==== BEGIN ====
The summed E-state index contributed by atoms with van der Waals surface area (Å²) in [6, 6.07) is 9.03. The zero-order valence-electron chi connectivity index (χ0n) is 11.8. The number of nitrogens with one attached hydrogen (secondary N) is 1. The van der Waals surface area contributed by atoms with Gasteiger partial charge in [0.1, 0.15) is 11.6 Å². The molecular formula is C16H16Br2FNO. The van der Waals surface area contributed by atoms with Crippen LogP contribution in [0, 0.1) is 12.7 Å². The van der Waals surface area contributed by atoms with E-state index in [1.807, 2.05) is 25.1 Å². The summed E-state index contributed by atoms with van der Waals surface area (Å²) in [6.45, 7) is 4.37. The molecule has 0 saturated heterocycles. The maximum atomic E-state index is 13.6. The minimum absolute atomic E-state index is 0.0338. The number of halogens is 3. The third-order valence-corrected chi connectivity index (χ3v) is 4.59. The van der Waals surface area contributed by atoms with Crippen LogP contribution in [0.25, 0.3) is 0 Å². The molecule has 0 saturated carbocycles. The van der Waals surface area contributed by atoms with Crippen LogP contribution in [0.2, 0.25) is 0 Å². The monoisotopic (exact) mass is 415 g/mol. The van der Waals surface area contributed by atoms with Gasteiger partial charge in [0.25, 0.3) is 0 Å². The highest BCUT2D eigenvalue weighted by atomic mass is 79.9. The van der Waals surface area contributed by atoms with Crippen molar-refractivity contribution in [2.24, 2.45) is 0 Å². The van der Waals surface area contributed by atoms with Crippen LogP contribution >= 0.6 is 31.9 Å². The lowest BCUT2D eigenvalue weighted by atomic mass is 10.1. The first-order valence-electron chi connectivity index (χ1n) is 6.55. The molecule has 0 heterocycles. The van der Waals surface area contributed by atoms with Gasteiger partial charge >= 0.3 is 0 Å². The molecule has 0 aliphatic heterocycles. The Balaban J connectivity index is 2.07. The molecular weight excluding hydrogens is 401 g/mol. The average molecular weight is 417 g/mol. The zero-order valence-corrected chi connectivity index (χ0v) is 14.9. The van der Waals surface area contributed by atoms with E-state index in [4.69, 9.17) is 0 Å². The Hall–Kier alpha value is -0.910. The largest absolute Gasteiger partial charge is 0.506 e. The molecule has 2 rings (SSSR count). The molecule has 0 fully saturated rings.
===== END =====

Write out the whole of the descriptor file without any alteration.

The summed E-state index contributed by atoms with van der Waals surface area (Å²) in [6, 6.07) is 9.03. The zero-order valence-electron chi connectivity index (χ0n) is 11.8. The number of nitrogens with one attached hydrogen (secondary N) is 1. The van der Waals surface area contributed by atoms with Gasteiger partial charge in [0.1, 0.15) is 11.6 Å². The molecular formula is C16H16Br2FNO. The van der Waals surface area contributed by atoms with Crippen LogP contribution in [0, 0.1) is 12.7 Å². The van der Waals surface area contributed by atoms with E-state index in [1.807, 2.05) is 25.1 Å². The summed E-state index contributed by atoms with van der Waals surface area (Å²) in [6.45, 7) is 4.37. The molecule has 0 saturated heterocycles. The maximum atomic E-state index is 13.6. The minimum absolute atomic E-state index is 0.0338. The number of halogens is 3. The third-order valence-corrected chi connectivity index (χ3v) is 4.59. The van der Waals surface area contributed by atoms with Crippen LogP contribution in [0.25, 0.3) is 0 Å². The molecule has 0 saturated carbocycles. The van der Waals surface area contributed by atoms with Crippen LogP contribution in [0.2, 0.25) is 0 Å². The monoisotopic (exact) mass is 415 g/mol. The van der Waals surface area contributed by atoms with Gasteiger partial charge in [0.25, 0.3) is 0 Å². The highest BCUT2D eigenvalue weighted by atomic mass is 79.9. The van der Waals surface area contributed by atoms with Crippen molar-refractivity contribution in [2.24, 2.45) is 0 Å². The van der Waals surface area contributed by atoms with Crippen LogP contribution >= 0.6 is 31.9 Å². The lowest BCUT2D eigenvalue weighted by atomic mass is 10.1. The first-order valence-electron chi connectivity index (χ1n) is 6.55. The molecule has 0 heterocycles. The van der Waals surface area contributed by atoms with Gasteiger partial charge >= 0.3 is 0 Å². The molecule has 0 aliphatic heterocycles. The Balaban J connectivity index is 2.07. The molecular weight excluding hydrogens is 401 g/mol. The average molecular weight is 417 g/mol. The zero-order valence-corrected chi connectivity index (χ0v) is 14.9. The van der Waals surface area contributed by atoms with E-state index in [4.69, 9.17) is 0 Å². The Hall–Kier alpha value is -0.910. The largest absolute Gasteiger partial charge is 0.506 e. The molecule has 2 rings (SSSR count). The molecule has 0 fully saturated rings.